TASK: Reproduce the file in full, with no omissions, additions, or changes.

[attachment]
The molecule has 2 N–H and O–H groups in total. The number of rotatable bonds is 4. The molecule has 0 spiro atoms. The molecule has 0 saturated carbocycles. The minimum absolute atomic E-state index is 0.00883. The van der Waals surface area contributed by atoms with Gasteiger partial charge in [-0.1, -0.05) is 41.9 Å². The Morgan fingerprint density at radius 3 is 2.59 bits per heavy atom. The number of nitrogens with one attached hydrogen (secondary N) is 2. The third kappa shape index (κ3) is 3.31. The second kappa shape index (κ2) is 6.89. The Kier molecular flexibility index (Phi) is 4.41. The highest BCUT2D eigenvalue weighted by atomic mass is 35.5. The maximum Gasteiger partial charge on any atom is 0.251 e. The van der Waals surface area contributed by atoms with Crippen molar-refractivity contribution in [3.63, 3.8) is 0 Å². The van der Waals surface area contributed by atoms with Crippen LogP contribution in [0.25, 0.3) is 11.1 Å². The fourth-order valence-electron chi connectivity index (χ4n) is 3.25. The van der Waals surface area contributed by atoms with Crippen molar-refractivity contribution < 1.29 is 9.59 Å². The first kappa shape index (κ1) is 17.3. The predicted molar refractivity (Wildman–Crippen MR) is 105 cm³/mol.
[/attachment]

The molecule has 2 N–H and O–H groups in total. The number of rotatable bonds is 4. The molecule has 0 spiro atoms. The molecule has 0 saturated carbocycles. The minimum absolute atomic E-state index is 0.00883. The van der Waals surface area contributed by atoms with Gasteiger partial charge in [-0.1, -0.05) is 41.9 Å². The Morgan fingerprint density at radius 3 is 2.59 bits per heavy atom. The number of nitrogens with one attached hydrogen (secondary N) is 2. The third kappa shape index (κ3) is 3.31. The second kappa shape index (κ2) is 6.89. The Kier molecular flexibility index (Phi) is 4.41. The highest BCUT2D eigenvalue weighted by atomic mass is 35.5. The maximum Gasteiger partial charge on any atom is 0.251 e. The van der Waals surface area contributed by atoms with Crippen molar-refractivity contribution in [3.63, 3.8) is 0 Å². The van der Waals surface area contributed by atoms with Crippen LogP contribution in [0.25, 0.3) is 11.1 Å². The fourth-order valence-electron chi connectivity index (χ4n) is 3.25. The van der Waals surface area contributed by atoms with Crippen molar-refractivity contribution < 1.29 is 9.59 Å². The first kappa shape index (κ1) is 17.3. The predicted molar refractivity (Wildman–Crippen MR) is 105 cm³/mol.